The warships must act as responders to pirate attack rather than a means of preventing the attack from occurring.
So the “merchies”, for the most part, are on their own—at least until they spot an approaching skiff or are boarded and call for help. Then they have the wrong kind of company at entirely too close a range. They have adopted a wide array of defenses and tactics to fight the boarders, including ingenious uses of high-pressure water hoses sweeping their fantails and sides, towed “caltrops” to defeat approaching small boats and a few other, more high-tech systems. These, combined with the impromptu convoy, might give them a good chance of making their next port-of-call. Maybe.
But back to our 17-ship gaggle! As enormous tankers, container ships and bulk-cargo carriers faded in-and-out of view through the shifting walls of dust, the starboard lookout reported a smaller shadow close astern of one of the medium-sized bulk carriers. Tension rose as we realized that we might be witness at any moment to exactly the kind of attack we were deployed to prevent—and then the lookout amplified upon his initial report; the new sighting was not of a pirate skiff but a warship!
At times like these, the years I have spent studying the navies of the world and the hours spent poring over ‘Janes’ Fighting Ships’ (the indispensable reference on worldwide naval forces) come in quite useful on the bridge. As soon as I could be relieved from the helm I grabbed my binoculars and the “cheat sheet” I keep handy for just these occasions. This is a reference that I developed a few years back, oft-updated depending on whose naval vessels we are likely to encounter on what body of water, with line-drawings of the major classes of warships and lists of their outstanding features and “pennant” numbers. (I did mention above that I enjoy ship-spotting, I think!)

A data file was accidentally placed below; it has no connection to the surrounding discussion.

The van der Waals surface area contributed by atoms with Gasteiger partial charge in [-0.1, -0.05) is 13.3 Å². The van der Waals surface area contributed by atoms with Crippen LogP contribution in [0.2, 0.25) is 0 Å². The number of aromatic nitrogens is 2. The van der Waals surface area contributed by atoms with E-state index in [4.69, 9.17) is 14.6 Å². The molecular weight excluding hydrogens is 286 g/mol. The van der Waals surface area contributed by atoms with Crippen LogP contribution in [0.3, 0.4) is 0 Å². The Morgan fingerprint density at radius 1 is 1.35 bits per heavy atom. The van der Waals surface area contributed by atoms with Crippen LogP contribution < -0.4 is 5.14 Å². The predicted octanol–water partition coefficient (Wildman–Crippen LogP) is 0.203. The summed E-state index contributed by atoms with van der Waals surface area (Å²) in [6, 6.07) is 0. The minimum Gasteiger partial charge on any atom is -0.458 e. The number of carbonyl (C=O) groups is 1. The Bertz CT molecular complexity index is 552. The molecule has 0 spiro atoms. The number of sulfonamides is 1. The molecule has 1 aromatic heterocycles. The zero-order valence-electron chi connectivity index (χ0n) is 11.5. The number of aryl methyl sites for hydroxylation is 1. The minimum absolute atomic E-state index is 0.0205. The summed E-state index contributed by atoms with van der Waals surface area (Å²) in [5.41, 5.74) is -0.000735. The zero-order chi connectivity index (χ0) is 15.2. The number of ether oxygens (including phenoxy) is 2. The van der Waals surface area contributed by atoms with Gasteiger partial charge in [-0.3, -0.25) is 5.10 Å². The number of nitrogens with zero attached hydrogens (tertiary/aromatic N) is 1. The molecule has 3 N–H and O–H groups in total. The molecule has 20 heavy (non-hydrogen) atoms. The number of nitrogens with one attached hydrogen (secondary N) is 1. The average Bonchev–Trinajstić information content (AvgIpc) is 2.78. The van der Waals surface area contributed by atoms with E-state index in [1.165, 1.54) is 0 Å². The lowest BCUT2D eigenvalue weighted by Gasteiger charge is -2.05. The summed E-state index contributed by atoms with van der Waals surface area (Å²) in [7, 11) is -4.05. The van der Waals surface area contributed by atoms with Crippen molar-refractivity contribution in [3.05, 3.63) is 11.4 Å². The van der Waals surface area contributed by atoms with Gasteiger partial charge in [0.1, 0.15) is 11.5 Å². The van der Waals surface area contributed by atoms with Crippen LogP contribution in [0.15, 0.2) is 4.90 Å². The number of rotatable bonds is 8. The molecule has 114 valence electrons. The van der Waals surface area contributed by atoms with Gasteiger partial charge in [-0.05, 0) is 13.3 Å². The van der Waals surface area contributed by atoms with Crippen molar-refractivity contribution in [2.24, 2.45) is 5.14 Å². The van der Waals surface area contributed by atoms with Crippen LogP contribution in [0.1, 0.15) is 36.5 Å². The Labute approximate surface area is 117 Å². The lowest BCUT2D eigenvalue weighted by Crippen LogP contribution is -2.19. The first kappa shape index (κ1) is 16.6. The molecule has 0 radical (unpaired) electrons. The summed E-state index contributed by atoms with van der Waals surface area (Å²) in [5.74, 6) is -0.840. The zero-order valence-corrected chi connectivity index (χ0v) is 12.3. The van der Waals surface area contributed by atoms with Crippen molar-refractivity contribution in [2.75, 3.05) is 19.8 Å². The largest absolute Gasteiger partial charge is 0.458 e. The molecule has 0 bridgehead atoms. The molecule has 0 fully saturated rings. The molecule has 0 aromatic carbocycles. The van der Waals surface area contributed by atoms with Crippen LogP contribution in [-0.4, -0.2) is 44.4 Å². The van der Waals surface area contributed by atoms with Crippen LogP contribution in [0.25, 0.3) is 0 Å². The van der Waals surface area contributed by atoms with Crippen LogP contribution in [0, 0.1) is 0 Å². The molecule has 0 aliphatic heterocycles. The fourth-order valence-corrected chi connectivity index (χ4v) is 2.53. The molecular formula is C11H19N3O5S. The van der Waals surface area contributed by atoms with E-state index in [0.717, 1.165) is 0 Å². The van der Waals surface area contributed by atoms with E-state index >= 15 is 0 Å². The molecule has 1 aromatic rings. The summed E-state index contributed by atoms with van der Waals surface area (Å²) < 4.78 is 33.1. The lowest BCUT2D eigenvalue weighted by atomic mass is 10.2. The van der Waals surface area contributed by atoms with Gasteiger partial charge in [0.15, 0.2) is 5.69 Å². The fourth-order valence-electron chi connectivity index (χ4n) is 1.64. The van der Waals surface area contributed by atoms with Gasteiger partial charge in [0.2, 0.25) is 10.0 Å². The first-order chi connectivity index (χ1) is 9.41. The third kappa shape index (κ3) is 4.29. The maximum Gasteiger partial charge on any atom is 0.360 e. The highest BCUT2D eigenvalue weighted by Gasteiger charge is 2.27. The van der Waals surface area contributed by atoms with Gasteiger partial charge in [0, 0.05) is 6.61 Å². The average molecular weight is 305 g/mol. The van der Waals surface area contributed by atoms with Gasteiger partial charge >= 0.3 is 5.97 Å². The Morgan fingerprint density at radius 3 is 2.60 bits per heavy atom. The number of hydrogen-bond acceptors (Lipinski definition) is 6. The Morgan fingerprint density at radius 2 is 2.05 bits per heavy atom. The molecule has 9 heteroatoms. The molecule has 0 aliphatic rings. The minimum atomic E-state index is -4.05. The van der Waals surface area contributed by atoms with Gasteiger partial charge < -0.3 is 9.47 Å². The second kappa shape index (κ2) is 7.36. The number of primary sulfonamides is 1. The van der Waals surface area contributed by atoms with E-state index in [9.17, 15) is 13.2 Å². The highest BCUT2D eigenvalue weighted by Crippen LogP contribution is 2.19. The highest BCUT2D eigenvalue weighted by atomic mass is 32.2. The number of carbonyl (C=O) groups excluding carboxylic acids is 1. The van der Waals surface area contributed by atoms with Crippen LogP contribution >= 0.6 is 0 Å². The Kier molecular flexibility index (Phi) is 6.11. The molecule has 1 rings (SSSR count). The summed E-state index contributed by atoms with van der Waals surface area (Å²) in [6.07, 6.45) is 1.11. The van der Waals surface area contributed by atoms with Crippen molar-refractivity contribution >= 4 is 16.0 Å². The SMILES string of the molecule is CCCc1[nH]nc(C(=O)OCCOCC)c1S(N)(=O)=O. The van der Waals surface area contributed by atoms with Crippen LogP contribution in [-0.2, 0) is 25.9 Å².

A few minutes later our new friend was identified; a Type 054-Class frigate of the People’s Liberation Army (Navy) of China. Her name was Zhoushan, and though we did not make radio contact I suspect that she was tailing the lagging ships of the convoy, taking advantage of the low-visibility and lying-in-wait for a pirate mothership or skiff fleet looking to snap-up said slower merchant ships. I think any would-be boarders would have found a very unpleasant surprise awaiting them in the mid-day murk.
Zhoushan is a recent addition to the Chinese fleet, and one of half-a-dozen PLA(N) ships deployed to this region. Though she and her charges were soon out of sight, lost in the dust clouds, it is good to know that with her there the ships of that convoy have a better chance of making port. I wish the crews of those merchant vessels “Good Luck”, and the brave Sailors of Zhoushan “Good Hunting” as she continues her patrol!
Tom Epps
Able Seaman
USNS Arctic
Gulf of Aden

P.S. Only a few hours later, apparently, one of the tankers we had seen traveling separately toward the Strait of Aden and Red Sea was taken by a pirate vessel. And the war goes on.